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That is the First particular propounded: by whom this joy is proclaimed, namely, a multitude of the heavenly host.

II. I might likewise have added, that the angels rejoiced at the Birth of Christ, because there is laid in it the great and wonderful design of God's glory; but that falls into the Second General, and that is, WHAT THIS ANGELICAL SONG CONTAINS IN IT.

It is set down in Three most amiable and excellent things, Glory, Peace, and Good-Will, which are here applied to their several objects; Glory to God, Peace on earth, and Good-Will towards men.

j. To begin with the first, GOD'S GLORY. Now God's glory is of two sorts, essential and declarative.

God's Essential Glory is nothing else, but the infinite perfections of his own nature: it is a constellation of all his un. conceivable attributes, of wisdom, power, holiness, and the like, into his own ever blessed essence. And, thus, God was from all eternity: before ever there was creature made to admire him, he was infinitely glorious in bimself.

The Declarative Glory of God is nothing else, but that visible splendor and lustre, which reflects from the Essential Glory, upon the notice and intimation that the creatures have of it. Thus we are said, to give glory to God; not that we can con. tribute any thing to him, and set any jewels in his crown, which did not shine there before; but when we observe and admire those bright corruscations of his attributes, which appear in several ways that God takes to express them: then we glorify God, when we admire those strictures of God's Essential Glory, which appear in his attributes. So, here, when the angels sung, Glory to God in the highest ; the meaning is, “Let heaven and earth behold, with admiration, and acknowledge those attributes of God, which now shine forth in the Incarnation of his Son."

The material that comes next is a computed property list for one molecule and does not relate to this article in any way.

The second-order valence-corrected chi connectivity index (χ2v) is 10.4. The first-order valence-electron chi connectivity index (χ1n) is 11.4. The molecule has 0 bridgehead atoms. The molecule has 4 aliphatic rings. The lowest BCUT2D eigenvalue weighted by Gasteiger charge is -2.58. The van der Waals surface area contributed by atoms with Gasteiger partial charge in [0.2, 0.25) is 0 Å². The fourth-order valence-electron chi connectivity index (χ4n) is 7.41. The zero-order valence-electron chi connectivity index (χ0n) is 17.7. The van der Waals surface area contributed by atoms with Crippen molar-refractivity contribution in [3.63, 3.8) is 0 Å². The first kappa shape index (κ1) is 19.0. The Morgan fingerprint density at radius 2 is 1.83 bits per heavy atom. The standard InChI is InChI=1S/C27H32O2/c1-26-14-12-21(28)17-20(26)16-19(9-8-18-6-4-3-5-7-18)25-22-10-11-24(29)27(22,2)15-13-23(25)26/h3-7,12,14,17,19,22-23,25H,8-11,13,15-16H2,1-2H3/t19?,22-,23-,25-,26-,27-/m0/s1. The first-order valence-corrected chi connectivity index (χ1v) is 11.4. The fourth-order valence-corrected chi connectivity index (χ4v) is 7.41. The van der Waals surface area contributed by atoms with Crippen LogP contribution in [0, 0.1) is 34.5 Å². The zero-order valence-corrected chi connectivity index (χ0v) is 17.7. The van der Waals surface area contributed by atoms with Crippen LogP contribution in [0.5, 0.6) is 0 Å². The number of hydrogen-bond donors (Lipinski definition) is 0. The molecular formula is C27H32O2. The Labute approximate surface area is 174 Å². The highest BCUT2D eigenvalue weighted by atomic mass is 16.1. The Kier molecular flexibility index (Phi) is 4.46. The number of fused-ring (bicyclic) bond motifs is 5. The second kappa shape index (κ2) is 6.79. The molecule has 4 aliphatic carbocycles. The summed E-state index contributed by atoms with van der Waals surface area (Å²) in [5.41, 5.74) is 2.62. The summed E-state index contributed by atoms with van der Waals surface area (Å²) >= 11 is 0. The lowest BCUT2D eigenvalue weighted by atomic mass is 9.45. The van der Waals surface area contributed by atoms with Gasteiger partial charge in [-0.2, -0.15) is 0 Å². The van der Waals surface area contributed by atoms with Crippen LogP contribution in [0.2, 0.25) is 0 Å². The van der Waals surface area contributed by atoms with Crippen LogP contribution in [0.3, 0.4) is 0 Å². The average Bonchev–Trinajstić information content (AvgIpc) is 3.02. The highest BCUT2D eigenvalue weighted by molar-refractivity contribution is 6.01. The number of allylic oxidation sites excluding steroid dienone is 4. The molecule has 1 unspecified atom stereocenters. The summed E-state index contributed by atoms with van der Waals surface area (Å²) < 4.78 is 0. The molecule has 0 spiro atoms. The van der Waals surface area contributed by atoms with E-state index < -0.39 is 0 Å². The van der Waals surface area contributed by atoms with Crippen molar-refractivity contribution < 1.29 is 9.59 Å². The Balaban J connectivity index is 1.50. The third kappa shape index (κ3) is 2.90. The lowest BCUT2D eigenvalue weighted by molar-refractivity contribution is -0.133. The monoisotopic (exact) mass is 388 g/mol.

From the words thus opened, let me observe, that,

THE ABASING NATIVITY OF JESUS CHRIST, IS THE HIGHEST ADVANCEMENT OF GOD'S GLORY.

This is a strange riddle to human reason; which is apt to judge it a most preposterous course, for God to raise his glory

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out of the humiliation and abasement, yea out of the very ruins, of his Son. " What if God had thrown open the gates of heaven, and given all the world a prospect into that heavenly and glorious palace; there to have seen the throne of majesty and his glittering attendants, ten thousand flaming spirits ready to execute his will, cherubims and seraphims flying as swift as lightning within those boundless roofs; would not this have been more expressive of God's glory, than thus to cloister it up and immure the Deity in clay? to expose Him, who was God, to the miseries of wretched man, to an ignoble and cursed death? The cratch in which he lay, and the cross on which he hung, were not high places of any glorious appearance. Thus

may carnal reason urge, upon this score. The Apostle, in 1 Tim. iii. 16, speaking of the incarnation of Christ, calls it the mystery of godliness. It is a riddle, and a mysterious one: not only how it should be, that the Eternal and Infinite God should unite himself in oneness of

person with frail and despicable flesh; but why it should be done.

Now, to give you some account of this, I shall briefly, in a few particulars, shew you how much glory redounds to God hereby.

1. In the Birth of Christ, God glorified the riches of his Infinite Wisdom.